San Francisco Mayor Gavin Newsom vegetable garden plan, which he unveiled last July, will take root today, involving gardens in "a building that produces steam to heat the Civic Center, Department of Public Works land in the Bayview, outside McLaren Lodge in Golden Gate Park and at the San Francisco Police Academy in Diamond Heights."
Many have chided his plan as foolish since it will cost lots of money -- money that the city doesn't have during one of its worst economic climates ever. But Newsom says his agriculture-in-the-city plan -- which could also involve "install easy-to-assemble chicken coops" throughout the city -- would prove beneficial in the long run since it will teach people how to eat healthier, thus preventing illness. (Newsom, we should point out, is obsessed with food. And we don't mean in the most healthy way, either.)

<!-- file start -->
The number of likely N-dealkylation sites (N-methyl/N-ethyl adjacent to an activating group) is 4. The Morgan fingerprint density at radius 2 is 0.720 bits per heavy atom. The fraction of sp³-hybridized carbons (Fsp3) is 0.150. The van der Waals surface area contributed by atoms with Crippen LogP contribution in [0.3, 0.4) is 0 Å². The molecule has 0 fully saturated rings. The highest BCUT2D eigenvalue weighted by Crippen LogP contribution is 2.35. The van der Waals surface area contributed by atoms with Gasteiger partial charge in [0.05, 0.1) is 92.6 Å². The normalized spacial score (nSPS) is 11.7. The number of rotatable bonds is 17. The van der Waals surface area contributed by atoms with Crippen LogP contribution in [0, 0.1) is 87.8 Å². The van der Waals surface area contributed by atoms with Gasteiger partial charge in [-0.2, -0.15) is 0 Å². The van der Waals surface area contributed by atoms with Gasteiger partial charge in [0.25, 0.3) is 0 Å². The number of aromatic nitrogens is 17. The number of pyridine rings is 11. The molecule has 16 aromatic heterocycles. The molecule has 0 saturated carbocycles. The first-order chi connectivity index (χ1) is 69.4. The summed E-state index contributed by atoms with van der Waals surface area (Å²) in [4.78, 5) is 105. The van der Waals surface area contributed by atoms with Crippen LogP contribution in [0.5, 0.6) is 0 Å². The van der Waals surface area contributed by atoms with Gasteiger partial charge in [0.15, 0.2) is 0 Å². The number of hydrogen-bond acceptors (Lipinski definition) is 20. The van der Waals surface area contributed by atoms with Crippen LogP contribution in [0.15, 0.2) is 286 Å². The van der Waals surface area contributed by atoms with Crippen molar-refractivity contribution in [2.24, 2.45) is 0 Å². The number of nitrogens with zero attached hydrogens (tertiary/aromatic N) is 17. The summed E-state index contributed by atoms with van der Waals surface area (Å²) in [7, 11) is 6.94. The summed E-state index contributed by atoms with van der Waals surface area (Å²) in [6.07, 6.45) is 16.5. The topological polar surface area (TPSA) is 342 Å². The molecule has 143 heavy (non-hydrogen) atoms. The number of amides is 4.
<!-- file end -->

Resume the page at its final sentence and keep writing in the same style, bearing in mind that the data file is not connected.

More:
"Urban agriculture is about far more than growing vegetables on an empty lot," Newsom told The Chronicle. "It's about revitalizing and transforming unused public spaces, connecting city residents with their neighborhoods in a new way and promoting healthier eating and living for everyone."